Serum alpha-fetoprotein (AFP) levels in breastfed infants with prolonged indirect hyperbilirubinemia

The aim of this prospective study was to verify normal serum alpha-fetoprotein (AFP) levels in jaundiced breastfed infants with indirect hyperbilirubinemia.

The study was conducted in clinically jaundiced breastfed infants, 20, or more, days old, referred to our outpatient ambulatory. Inclusion criteria were: birth at term after a physiologic pregnancy, with an Apgar score > 7 at 1 and 5 min, no evidence of congenital anomalies or diseases, direct bilirubin < 1 mg/dl, normal values of alpha-1-antitrypsin, glucose-6-phosphate dehydrogenase, thyroid stimulating hormone, triiodothyronine, tyroxine, and normal growth. 30 non-jaundiced breastfed infants age–weight-matched, were used as control group.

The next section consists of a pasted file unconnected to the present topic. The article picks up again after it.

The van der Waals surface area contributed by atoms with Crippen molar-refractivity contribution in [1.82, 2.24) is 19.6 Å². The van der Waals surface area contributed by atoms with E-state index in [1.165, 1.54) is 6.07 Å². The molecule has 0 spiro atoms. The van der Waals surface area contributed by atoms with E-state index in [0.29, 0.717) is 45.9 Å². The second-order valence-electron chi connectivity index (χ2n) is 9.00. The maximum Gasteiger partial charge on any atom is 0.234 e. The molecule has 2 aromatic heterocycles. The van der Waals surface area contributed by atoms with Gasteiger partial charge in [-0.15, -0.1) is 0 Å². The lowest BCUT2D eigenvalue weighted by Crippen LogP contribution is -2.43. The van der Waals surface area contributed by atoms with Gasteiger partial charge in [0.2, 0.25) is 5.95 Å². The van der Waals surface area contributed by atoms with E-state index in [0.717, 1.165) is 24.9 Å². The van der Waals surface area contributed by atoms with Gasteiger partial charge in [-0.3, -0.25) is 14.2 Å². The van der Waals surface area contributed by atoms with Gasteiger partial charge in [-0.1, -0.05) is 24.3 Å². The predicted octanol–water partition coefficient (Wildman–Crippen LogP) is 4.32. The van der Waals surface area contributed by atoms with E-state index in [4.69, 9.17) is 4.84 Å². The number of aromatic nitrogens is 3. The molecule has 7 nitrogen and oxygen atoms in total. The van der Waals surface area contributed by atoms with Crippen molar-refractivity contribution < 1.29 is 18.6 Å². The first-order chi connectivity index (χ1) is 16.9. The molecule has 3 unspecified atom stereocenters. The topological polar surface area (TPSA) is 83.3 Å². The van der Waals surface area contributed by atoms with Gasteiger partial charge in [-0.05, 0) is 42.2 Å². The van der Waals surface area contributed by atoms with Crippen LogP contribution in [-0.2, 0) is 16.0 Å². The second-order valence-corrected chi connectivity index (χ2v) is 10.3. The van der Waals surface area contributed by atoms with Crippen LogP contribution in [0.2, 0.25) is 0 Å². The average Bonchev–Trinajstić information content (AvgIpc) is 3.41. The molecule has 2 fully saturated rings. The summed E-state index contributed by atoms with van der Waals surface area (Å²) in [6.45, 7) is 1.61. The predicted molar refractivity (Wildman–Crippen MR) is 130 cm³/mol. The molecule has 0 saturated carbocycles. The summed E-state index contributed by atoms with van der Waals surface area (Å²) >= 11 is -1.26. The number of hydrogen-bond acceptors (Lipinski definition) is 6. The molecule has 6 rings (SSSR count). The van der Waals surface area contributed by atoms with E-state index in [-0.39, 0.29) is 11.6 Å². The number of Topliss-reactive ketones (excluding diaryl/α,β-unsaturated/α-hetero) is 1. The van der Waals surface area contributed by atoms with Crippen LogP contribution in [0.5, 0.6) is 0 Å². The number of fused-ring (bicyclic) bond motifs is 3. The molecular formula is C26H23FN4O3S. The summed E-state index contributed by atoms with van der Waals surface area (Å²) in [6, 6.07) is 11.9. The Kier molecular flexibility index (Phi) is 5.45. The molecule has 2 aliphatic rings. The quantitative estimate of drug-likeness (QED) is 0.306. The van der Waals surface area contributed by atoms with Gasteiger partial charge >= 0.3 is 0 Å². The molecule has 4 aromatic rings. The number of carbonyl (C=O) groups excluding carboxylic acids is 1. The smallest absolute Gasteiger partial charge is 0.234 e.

98 jaundiced breastfed infants satisfied inclusion criteria. Their mean serum concentration of AFP was significantly higher than control infants (3548 vs 1095 ng/ml, p < 0.001). Serum AFP levels of jaundiced infants were directly associated with serum indirect bilirubin and γ-glutamyltranspeptidase concentrations.

The most probable explanation of elevated AFP in jaundiced breastfed infants may be the presence in human milk of one or more factors which affect hepatocyte growth and/or function. Based on our finding we demonstrated that in jaundiced breastfed infants normal range of serum AFP levels are higher than previously published data for healthy infants. Our data can be useful for a right interpretation of AFP levels in breastfed infants with prolonged jaundiced and may be used to avoid unnecessary investigations.

Rosa Manganaroa, Lucia Marsegliaa, Carmelo Mamìa, Giuseppe Saittaa, Romana Garganob and Marina Gemellia, ,